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Socioeconomic disparities in diabetes prevalence and management among the adult population in Bangladesh
Authors: Karar Zunaid Ahsan, Afrin Iqbal, Kanta Jamil, M. Moinuddin Haider, Shusmita Hossain Khan, Nitai Chakraborty, and Peter Kim Streatfield
Source: PLOS ONE , DOI:
Topic(s): Adult health
Country: Asia
Published: DEC 2022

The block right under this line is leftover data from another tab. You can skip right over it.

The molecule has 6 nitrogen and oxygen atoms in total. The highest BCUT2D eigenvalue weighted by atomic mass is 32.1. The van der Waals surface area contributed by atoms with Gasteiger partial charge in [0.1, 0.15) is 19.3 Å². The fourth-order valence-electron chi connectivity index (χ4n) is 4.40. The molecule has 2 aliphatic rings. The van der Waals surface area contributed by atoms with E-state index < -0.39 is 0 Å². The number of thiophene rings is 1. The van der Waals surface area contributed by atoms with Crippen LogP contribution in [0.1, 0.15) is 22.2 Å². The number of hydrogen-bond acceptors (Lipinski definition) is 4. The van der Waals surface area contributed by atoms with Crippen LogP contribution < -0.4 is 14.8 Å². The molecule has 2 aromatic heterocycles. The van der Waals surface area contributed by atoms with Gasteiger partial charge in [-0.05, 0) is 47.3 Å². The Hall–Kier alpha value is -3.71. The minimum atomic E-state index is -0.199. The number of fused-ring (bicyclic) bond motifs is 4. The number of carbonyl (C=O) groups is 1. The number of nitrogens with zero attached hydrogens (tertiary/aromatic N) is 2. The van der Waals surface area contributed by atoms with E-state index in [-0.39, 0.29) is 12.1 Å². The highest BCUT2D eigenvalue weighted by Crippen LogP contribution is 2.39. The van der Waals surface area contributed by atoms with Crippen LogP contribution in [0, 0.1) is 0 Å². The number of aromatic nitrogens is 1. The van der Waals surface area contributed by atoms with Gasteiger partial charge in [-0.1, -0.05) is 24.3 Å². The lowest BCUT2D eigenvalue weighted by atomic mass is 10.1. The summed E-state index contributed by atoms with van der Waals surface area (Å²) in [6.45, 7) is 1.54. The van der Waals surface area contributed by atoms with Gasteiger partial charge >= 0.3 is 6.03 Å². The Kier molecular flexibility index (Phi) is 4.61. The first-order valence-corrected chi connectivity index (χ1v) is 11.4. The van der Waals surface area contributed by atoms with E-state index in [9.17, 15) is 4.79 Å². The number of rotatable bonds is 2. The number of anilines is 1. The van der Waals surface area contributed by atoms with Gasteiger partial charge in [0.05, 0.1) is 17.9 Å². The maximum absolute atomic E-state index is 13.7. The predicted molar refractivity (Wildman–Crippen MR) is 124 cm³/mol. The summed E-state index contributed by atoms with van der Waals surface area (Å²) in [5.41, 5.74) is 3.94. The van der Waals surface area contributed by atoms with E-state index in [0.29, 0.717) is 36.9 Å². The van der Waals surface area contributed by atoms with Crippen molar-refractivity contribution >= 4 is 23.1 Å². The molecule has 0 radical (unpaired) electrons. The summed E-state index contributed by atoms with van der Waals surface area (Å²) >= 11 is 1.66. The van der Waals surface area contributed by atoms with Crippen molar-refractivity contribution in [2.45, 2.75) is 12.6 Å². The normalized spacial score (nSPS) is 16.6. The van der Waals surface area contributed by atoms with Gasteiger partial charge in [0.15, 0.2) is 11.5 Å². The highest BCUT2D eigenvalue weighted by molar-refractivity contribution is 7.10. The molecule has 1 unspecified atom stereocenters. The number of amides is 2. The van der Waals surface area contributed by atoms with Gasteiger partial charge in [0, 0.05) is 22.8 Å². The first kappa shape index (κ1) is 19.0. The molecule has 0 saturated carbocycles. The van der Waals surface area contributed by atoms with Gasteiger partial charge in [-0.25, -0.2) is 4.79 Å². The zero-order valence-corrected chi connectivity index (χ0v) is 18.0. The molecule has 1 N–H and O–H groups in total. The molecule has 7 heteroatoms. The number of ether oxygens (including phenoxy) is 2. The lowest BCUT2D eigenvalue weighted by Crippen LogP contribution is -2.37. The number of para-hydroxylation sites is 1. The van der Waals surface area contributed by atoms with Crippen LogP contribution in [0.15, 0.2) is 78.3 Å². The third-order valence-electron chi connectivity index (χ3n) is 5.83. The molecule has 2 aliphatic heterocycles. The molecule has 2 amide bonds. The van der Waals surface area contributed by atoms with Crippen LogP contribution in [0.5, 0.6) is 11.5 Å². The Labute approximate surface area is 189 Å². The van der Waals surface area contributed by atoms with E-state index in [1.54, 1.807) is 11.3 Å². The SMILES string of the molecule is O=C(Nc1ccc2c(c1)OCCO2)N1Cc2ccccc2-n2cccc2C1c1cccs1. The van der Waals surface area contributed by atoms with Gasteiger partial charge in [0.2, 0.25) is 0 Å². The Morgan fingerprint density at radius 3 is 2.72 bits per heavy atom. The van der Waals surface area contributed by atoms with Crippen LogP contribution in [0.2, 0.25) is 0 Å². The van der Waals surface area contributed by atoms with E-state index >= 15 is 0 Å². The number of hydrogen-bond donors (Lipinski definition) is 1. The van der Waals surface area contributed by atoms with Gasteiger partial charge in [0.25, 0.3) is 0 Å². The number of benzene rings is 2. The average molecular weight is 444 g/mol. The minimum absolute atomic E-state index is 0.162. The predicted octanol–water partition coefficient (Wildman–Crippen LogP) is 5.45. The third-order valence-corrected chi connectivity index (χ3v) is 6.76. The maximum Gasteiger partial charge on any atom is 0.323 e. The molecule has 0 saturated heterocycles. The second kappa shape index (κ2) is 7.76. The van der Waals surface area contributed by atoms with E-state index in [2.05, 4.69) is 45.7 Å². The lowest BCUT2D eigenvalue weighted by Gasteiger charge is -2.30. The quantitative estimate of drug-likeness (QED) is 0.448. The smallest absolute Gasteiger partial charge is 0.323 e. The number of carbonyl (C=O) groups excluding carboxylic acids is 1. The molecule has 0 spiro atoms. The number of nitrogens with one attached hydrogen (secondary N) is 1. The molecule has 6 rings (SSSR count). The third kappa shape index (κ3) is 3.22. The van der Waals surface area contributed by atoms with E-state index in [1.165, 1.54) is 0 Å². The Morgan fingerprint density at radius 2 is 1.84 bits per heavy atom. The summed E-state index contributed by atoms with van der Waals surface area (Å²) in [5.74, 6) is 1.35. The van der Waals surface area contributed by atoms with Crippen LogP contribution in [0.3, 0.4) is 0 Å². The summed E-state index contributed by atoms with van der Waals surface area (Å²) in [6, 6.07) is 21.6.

Abstract: Background: Diabetes, one of the major metabolic disorders, is rising in Bangladesh. Studies indicate there is inequality in prevalence and care-seeking behavior, which requires further exploration to understand the socioeconomic disparities in the pathophysiology of diabetes. This study examined the latest nationally representative estimates of diabetes prevalence, awareness, and management among adults aged 18 years and above in Bangladesh and its association with socioeconomic status in 2017–18. Methods: We used the 2017–18 Bangladesh Demographic and Health Survey data. Diabetic status of 12,092 adults aged 18 years and above was measured in the survey using fasting plasma glucose levels. We applied multivariate logistic regressions to examine the role of socioeconomic status on diabetes prevalence, awareness, and management, after controlling for relevant covariates. Results: Overall, 10% of adults had diabetes in Bangladesh in 2017–18, with the highest prevalence of 16% in the age group 55-64 years. Our analyses found statistically significant disparities by socioeconomic status in the prevalence of diabetes as well as the person’s awareness of his/her diabetic condition. However, the effect of socioeconomic status on receiving anti-diabetic medication only approached significance (p = 0.07), and we found no significant association between socioeconomic status and control of diabetes. Conclusions: We expect to see an ‘accumulation’ of the number of people with diabetes to continue in the coming years. The rising prevalence of diabetes is only the tip of an iceberg; a large number of people with uncontrolled diabetes and a lack of awareness of their condition will lead to increased morbidity and mortality, and that could be the real threat. Immediate measures to increase screening coverage and exploration of poor control of diabetes are required to mitigate the situation.